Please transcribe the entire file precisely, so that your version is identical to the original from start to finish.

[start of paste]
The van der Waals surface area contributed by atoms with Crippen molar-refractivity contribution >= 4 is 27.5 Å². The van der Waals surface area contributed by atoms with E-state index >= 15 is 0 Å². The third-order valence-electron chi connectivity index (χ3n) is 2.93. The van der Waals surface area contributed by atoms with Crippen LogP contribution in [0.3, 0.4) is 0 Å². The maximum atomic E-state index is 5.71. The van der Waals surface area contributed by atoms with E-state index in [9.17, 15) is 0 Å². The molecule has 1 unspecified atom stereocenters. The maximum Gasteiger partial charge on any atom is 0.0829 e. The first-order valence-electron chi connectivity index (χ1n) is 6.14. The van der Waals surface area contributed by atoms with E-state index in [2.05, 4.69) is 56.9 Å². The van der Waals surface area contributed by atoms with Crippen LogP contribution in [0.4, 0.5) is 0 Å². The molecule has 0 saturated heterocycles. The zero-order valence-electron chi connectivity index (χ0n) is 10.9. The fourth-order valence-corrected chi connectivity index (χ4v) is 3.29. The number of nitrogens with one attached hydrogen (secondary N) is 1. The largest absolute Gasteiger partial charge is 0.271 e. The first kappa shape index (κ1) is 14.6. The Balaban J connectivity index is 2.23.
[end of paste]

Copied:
The van der Waals surface area contributed by atoms with Crippen molar-refractivity contribution >= 4 is 27.5 Å². The van der Waals surface area contributed by atoms with E-state index >= 15 is 0 Å². The third-order valence-electron chi connectivity index (χ3n) is 2.93. The van der Waals surface area contributed by atoms with Crippen LogP contribution in [0.3, 0.4) is 0 Å². The maximum atomic E-state index is 5.71. The van der Waals surface area contributed by atoms with E-state index in [9.17, 15) is 0 Å². The molecule has 1 unspecified atom stereocenters. The maximum Gasteiger partial charge on any atom is 0.0829 e. The first-order valence-electron chi connectivity index (χ1n) is 6.14. The van der Waals surface area contributed by atoms with E-state index in [2.05, 4.69) is 56.9 Å². The van der Waals surface area contributed by atoms with Crippen LogP contribution in [0.4, 0.5) is 0 Å². The molecule has 0 saturated heterocycles. The zero-order valence-electron chi connectivity index (χ0n) is 10.9. The fourth-order valence-corrected chi connectivity index (χ4v) is 3.29. The number of nitrogens with one attached hydrogen (secondary N) is 1. The largest absolute Gasteiger partial charge is 0.271 e. The first kappa shape index (κ1) is 14.6. The Balaban J connectivity index is 2.23.